Viewpoint: The case for mixing faith and business in Africa

In fact, agricultural production in Africa has the potential to serve world markets as well. The importance of agriculture to the world was felt with the food shortages and price spikes in the last several years. This has ignited greater interest in the agricultural sector, particularly in Africa, which has a lot of virgin, arable land. The purchase of African land for agricultural development by foreign investors and governments is a normal occurrence now.

Unfortunately, the agricultural sector in Africa faces challenges, including low crop yields, distribution, and access to world markets, giving a very different picture. However, some improvements in the value chain have made a significance difference as is illustrated by the example of Malawi.

If the US Christian church turns its attention to this opportunity, there are consumers, businesses, and investors within this faith community that could tie into the African agricultural sector. Christian businessmen, specialising in agriculture and related sectors, could develop and/or invest in African agricultural projects for profit. US Christians can take advantage of AGOA (to export products from Africa to US) and other US programmes.

The Christian church can also tie these business opportunities to communities they serve or provide aid to in Africa, helping develop sustainable livelihoods. This includes marketing, distributing, and selling the products among their networks. As an example, the Christian Reformed World Relief Committee advocates purchasing Fair Trade products.

Again, it’s not that pieces of this puzzle are not already working in varying degrees, but it’s not configured as a market or economy to leverage and maximise existing assets within it to benefit the broadest number of members in the Christian faith network whether in Africa or elsewhere. If it does represent a market or economy, it is fragmented.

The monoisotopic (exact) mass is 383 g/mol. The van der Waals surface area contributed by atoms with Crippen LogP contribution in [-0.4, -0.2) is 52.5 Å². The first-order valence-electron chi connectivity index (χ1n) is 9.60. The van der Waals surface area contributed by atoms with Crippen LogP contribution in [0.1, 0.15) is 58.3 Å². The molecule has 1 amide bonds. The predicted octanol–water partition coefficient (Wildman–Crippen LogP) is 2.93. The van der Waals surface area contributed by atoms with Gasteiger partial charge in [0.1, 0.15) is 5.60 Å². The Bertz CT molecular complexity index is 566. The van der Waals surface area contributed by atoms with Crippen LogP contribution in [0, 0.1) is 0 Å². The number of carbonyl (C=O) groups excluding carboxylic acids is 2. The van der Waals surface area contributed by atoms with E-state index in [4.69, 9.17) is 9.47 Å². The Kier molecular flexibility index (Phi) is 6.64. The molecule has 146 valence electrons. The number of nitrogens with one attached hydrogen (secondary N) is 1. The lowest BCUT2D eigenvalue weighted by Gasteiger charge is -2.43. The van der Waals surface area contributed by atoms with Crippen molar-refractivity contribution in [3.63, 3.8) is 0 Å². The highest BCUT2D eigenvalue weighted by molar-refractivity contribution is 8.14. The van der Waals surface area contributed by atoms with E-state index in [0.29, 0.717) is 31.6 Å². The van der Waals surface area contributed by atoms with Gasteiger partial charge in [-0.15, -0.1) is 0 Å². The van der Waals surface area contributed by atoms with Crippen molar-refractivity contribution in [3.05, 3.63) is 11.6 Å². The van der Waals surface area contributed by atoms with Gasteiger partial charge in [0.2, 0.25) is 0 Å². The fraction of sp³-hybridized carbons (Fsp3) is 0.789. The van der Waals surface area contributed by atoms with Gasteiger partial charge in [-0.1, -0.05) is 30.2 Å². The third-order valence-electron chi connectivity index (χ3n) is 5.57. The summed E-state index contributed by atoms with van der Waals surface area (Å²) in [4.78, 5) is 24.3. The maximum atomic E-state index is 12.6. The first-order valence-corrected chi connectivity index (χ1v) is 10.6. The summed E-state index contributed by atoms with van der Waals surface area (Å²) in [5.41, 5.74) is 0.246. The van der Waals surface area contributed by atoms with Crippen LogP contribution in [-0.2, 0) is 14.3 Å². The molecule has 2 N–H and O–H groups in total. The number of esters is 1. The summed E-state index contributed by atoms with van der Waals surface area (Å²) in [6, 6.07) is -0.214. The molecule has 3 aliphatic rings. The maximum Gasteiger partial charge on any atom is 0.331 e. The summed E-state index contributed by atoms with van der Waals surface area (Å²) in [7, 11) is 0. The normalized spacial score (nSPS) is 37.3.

And finally, while there are significant challenges and obstacles to taking this approach, the Christian faith network has many leverage points working in its favour, including existing infrastructure to distribute information and resources, funding for seeding agricultural projects which will bring a return on investment, and most of all, ecosystems of people who have the knowledge and expertise to make it happen.


There can be no question that traditional ways of looking at assets and capital are reasons why many opportunities lie fallow. As we speak of innovation in technology, we also need to look at how to innovate the raw materials, both tangible and intangible, that we have and to which we have access to.

Cultural networks are a way of life in Africa, and they also represent channels through which business is done. The Christian faith network is one of those networks that have an extensive reach on the continent both in urban and rural areas, as well as formal and informal marketplaces.

The Christian faith network represents a unique network to leverage because on many variables it already has the resources – people on the ground, local knowledge and connections, funding, facilities, distribution channels, etc. The key is to transform use of these resources for economic development through broad-based, for-profit ventures.

This article was first published in Redefining Business in the New Africa (2011). Click here to buy the book.